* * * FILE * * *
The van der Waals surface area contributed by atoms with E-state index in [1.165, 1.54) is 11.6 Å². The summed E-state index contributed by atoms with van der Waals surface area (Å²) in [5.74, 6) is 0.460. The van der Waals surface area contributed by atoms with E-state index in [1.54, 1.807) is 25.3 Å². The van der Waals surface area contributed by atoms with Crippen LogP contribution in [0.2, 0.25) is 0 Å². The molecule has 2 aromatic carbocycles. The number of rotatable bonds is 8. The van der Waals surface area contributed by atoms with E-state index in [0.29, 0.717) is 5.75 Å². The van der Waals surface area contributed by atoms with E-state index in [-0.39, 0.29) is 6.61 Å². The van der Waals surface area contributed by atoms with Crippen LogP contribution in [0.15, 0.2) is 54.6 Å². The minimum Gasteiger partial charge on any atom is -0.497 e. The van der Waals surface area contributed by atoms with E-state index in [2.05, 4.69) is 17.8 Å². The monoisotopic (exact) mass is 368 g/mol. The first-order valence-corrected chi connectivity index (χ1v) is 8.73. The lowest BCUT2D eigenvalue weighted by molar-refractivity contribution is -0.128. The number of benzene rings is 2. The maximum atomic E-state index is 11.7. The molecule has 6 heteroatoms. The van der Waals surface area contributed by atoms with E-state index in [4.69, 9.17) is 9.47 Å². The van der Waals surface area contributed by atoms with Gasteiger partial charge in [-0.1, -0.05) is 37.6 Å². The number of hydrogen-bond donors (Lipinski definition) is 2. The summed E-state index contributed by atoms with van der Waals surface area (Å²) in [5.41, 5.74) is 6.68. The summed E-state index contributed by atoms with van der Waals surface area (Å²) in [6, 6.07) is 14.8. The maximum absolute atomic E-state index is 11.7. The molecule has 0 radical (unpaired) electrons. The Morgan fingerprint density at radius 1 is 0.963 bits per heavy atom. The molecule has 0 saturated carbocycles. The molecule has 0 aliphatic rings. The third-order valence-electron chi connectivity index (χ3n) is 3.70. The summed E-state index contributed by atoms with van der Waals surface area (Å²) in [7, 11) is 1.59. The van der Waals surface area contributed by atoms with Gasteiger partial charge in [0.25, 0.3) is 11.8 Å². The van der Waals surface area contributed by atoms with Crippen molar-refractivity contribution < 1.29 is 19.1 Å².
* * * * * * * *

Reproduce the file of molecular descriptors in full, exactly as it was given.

The van der Waals surface area contributed by atoms with E-state index in [1.165, 1.54) is 11.6 Å². The summed E-state index contributed by atoms with van der Waals surface area (Å²) in [5.74, 6) is 0.460. The van der Waals surface area contributed by atoms with E-state index in [1.54, 1.807) is 25.3 Å². The van der Waals surface area contributed by atoms with Crippen LogP contribution in [0.2, 0.25) is 0 Å². The molecule has 2 aromatic carbocycles. The number of rotatable bonds is 8. The van der Waals surface area contributed by atoms with E-state index in [0.29, 0.717) is 5.75 Å². The van der Waals surface area contributed by atoms with E-state index in [-0.39, 0.29) is 6.61 Å². The van der Waals surface area contributed by atoms with Crippen LogP contribution in [0.15, 0.2) is 54.6 Å². The minimum Gasteiger partial charge on any atom is -0.497 e. The van der Waals surface area contributed by atoms with E-state index in [2.05, 4.69) is 17.8 Å². The monoisotopic (exact) mass is 368 g/mol. The first-order valence-corrected chi connectivity index (χ1v) is 8.73. The lowest BCUT2D eigenvalue weighted by molar-refractivity contribution is -0.128. The number of benzene rings is 2. The maximum atomic E-state index is 11.7. The molecule has 6 heteroatoms. The van der Waals surface area contributed by atoms with E-state index in [4.69, 9.17) is 9.47 Å². The van der Waals surface area contributed by atoms with Gasteiger partial charge in [-0.1, -0.05) is 37.6 Å². The number of hydrogen-bond donors (Lipinski definition) is 2. The summed E-state index contributed by atoms with van der Waals surface area (Å²) in [5.41, 5.74) is 6.68. The summed E-state index contributed by atoms with van der Waals surface area (Å²) in [6, 6.07) is 14.8. The maximum absolute atomic E-state index is 11.7. The molecule has 0 radical (unpaired) electrons. The Morgan fingerprint density at radius 1 is 0.963 bits per heavy atom. The molecule has 0 saturated carbocycles. The molecule has 0 aliphatic rings. The third-order valence-electron chi connectivity index (χ3n) is 3.70. The summed E-state index contributed by atoms with van der Waals surface area (Å²) in [7, 11) is 1.59. The van der Waals surface area contributed by atoms with Gasteiger partial charge in [0.25, 0.3) is 11.8 Å². The van der Waals surface area contributed by atoms with Crippen molar-refractivity contribution < 1.29 is 19.1 Å².